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The mechanisms by which lipids coordinately regulate the formation of the protein and lipid domains of the stratum corneum: Role of fatty acids, oxysterols, cholesterol sulfate and ceramides as signaling molecules.
MedLine Citation:
PMID:  21695021     Owner:  NLM     Status:  PubMed-not-MEDLINE    
Abstract/OtherAbstract:
The formation of a permeability barrier between the external environment and the host is essential for survival. To provide this barrier keratinocytes undergo a complex pathway of differentiation, which culminates in keratinocyte cornification and the formation of extracellular lipid enriched lamellar membranes in the stratum corneum. The mechanisms that coordinately regulate the parallel formation of the corneocytes and lamellar membranes are unknown. The extracellular lamellar membranes are derived from the exocytosis of lamellar bodies and to synthesize lamellar bodies the keratinocyte must have abundant quantities of cholesterol, fatty acids and ceramides. These lipids could serve as signaling molecules and thereby coordinately regulate the formation of the stratum corneum. Fatty acids activate PPARs and studies have shown that PPAR activation stimulates keratinocyte differentiation. Cholesterol is converted to oxysterols that activate LXR and studies have shown that LXR activation also stimulates keratinocyte differentation. Additionally, PPAR and LXR activation also facilitates the formation of the lipid enriched lamellar membranes. Ceramides, via a number of mechanisms also stimulate keratinocyte differentiation. Recently, studies have shown that ceramides by increasing PPAR delta also increase the expression of ABCA12, which would facilitate the formation of lamellar bodies. Finally, keratinocytes accumulate a large quantity of cholesterol sulfate, which plays a key role in regulating desquamation. Cholesterol sulfate has also been shown to stimulate keratinocyte differentiation. Thus, cholesterol, cholesterol sulfate, fatty acids and ceramides all stimulate keratinocyte differentiation and thereby could coordinately regulate the formation of the stratum corneum.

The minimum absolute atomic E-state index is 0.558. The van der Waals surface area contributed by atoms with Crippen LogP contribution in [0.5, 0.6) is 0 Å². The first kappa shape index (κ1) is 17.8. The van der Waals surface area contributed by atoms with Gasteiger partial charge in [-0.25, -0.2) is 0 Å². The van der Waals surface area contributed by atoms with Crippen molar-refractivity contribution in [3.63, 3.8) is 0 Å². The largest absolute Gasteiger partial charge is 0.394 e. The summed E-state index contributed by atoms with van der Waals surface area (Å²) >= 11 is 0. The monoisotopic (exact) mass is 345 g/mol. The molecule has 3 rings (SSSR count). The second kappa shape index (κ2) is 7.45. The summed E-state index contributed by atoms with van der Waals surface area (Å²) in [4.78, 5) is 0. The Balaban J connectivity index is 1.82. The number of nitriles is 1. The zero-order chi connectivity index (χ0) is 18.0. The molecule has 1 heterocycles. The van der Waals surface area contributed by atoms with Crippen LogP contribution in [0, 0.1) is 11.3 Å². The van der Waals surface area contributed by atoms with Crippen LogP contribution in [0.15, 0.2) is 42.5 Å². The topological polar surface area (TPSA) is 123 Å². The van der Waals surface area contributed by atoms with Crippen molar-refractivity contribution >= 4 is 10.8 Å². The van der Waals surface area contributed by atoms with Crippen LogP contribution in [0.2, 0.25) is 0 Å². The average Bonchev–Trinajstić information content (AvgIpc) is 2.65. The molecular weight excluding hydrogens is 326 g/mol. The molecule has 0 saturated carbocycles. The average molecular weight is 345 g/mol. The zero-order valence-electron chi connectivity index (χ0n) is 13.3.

Authors:
Kenneth R Feingold; Yan J Jiang
Publication Detail:
Type:  Journal Article     Date:  2011-04-01
Journal Detail:
Title:  Dermato-endocrinology     Volume:  3     ISSN:  1938-1980     ISO Abbreviation:  Dermatoendocrinol     Publication Date:  2011 Apr 
Date Detail:
Created Date:  2011-06-22     Completed Date:  2011-07-14     Revised Date:  2013-05-29    
Medline Journal Info:
Nlm Unique ID:  101495367     Medline TA:  Dermatoendocrinol     Country:  United States    
Other Details:
Languages:  eng     Pagination:  113-8     Citation Subset:  -    
Affiliation:
Metabolism Section and Dermatology Service; Department of Veterans Affairs Medical Center; University of California, San Francisco; San Francisco, CA USA.
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